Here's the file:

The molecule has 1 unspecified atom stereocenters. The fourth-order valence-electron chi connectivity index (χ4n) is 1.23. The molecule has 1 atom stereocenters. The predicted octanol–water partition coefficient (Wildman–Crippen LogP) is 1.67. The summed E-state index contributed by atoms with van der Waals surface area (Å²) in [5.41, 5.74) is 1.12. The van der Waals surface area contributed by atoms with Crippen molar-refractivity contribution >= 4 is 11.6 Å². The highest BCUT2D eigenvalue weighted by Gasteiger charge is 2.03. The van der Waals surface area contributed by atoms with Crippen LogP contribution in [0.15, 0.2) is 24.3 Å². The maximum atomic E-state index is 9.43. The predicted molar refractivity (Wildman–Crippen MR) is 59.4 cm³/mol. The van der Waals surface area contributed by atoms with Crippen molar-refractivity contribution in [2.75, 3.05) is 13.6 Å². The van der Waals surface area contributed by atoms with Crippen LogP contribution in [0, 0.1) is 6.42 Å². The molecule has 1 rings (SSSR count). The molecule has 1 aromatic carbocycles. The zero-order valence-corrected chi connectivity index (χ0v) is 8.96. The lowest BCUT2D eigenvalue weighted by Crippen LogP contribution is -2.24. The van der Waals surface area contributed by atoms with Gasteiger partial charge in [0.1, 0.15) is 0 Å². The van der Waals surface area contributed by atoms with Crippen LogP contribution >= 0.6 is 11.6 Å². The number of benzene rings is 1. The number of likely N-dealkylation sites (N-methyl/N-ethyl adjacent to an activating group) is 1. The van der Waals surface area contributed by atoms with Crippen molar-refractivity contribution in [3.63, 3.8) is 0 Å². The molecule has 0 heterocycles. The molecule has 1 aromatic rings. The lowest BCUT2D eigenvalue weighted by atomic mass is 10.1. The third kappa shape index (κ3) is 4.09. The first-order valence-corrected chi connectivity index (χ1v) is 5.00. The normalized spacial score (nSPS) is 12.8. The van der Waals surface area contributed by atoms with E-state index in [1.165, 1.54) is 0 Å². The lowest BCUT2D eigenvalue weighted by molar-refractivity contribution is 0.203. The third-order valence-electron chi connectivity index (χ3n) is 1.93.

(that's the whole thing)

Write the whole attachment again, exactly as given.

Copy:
The molecule has 1 unspecified atom stereocenters. The fourth-order valence-electron chi connectivity index (χ4n) is 1.23. The molecule has 1 atom stereocenters. The predicted octanol–water partition coefficient (Wildman–Crippen LogP) is 1.67. The summed E-state index contributed by atoms with van der Waals surface area (Å²) in [5.41, 5.74) is 1.12. The van der Waals surface area contributed by atoms with Crippen molar-refractivity contribution >= 4 is 11.6 Å². The highest BCUT2D eigenvalue weighted by Gasteiger charge is 2.03. The van der Waals surface area contributed by atoms with Crippen LogP contribution in [0.15, 0.2) is 24.3 Å². The maximum atomic E-state index is 9.43. The predicted molar refractivity (Wildman–Crippen MR) is 59.4 cm³/mol. The van der Waals surface area contributed by atoms with Crippen molar-refractivity contribution in [2.75, 3.05) is 13.6 Å². The van der Waals surface area contributed by atoms with Crippen LogP contribution in [0, 0.1) is 6.42 Å². The molecule has 1 rings (SSSR count). The molecule has 1 aromatic carbocycles. The zero-order valence-corrected chi connectivity index (χ0v) is 8.96. The lowest BCUT2D eigenvalue weighted by Crippen LogP contribution is -2.24. The van der Waals surface area contributed by atoms with Gasteiger partial charge in [0.1, 0.15) is 0 Å². The van der Waals surface area contributed by atoms with Crippen LogP contribution >= 0.6 is 11.6 Å². The number of benzene rings is 1. The number of likely N-dealkylation sites (N-methyl/N-ethyl adjacent to an activating group) is 1. The van der Waals surface area contributed by atoms with Crippen molar-refractivity contribution in [3.63, 3.8) is 0 Å². The molecule has 0 heterocycles. The molecule has 1 aromatic rings. The lowest BCUT2D eigenvalue weighted by atomic mass is 10.1. The third kappa shape index (κ3) is 4.09. The first-order valence-corrected chi connectivity index (χ1v) is 5.00. The normalized spacial score (nSPS) is 12.8. The van der Waals surface area contributed by atoms with E-state index in [1.165, 1.54) is 0 Å². The lowest BCUT2D eigenvalue weighted by molar-refractivity contribution is 0.203. The third-order valence-electron chi connectivity index (χ3n) is 1.93.